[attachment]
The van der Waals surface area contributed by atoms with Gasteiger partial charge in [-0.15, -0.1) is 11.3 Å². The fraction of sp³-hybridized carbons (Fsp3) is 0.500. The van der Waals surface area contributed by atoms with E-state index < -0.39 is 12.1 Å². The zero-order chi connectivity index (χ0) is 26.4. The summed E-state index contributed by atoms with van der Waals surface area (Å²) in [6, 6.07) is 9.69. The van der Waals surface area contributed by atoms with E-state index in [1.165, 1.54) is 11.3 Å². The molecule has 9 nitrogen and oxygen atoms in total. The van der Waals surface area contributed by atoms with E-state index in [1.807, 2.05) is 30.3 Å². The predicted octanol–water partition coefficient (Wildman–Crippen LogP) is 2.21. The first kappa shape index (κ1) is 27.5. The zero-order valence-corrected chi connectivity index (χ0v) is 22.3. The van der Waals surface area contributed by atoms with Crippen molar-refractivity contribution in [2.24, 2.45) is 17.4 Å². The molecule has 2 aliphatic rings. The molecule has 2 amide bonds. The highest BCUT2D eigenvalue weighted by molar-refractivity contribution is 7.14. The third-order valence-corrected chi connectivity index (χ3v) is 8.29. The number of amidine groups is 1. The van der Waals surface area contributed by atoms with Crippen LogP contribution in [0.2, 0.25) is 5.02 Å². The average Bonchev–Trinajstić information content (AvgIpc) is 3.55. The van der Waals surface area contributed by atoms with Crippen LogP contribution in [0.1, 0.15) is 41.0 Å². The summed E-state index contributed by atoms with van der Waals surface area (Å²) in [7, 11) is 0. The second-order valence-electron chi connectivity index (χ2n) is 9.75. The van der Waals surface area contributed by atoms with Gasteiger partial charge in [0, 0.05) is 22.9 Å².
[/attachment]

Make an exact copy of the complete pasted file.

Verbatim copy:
The van der Waals surface area contributed by atoms with Gasteiger partial charge in [-0.15, -0.1) is 11.3 Å². The fraction of sp³-hybridized carbons (Fsp3) is 0.500. The van der Waals surface area contributed by atoms with E-state index < -0.39 is 12.1 Å². The zero-order chi connectivity index (χ0) is 26.4. The summed E-state index contributed by atoms with van der Waals surface area (Å²) in [6, 6.07) is 9.69. The van der Waals surface area contributed by atoms with E-state index in [1.165, 1.54) is 11.3 Å². The molecule has 9 nitrogen and oxygen atoms in total. The van der Waals surface area contributed by atoms with E-state index in [1.807, 2.05) is 30.3 Å². The predicted octanol–water partition coefficient (Wildman–Crippen LogP) is 2.21. The first kappa shape index (κ1) is 27.5. The zero-order valence-corrected chi connectivity index (χ0v) is 22.3. The van der Waals surface area contributed by atoms with Crippen molar-refractivity contribution in [2.24, 2.45) is 17.4 Å². The molecule has 2 aliphatic rings. The molecule has 2 amide bonds. The highest BCUT2D eigenvalue weighted by molar-refractivity contribution is 7.14. The third-order valence-corrected chi connectivity index (χ3v) is 8.29. The number of amidine groups is 1. The van der Waals surface area contributed by atoms with Crippen LogP contribution in [0.2, 0.25) is 5.02 Å². The average Bonchev–Trinajstić information content (AvgIpc) is 3.55. The van der Waals surface area contributed by atoms with Crippen LogP contribution in [0.1, 0.15) is 41.0 Å². The summed E-state index contributed by atoms with van der Waals surface area (Å²) in [7, 11) is 0. The second-order valence-electron chi connectivity index (χ2n) is 9.75. The van der Waals surface area contributed by atoms with Gasteiger partial charge in [0, 0.05) is 22.9 Å².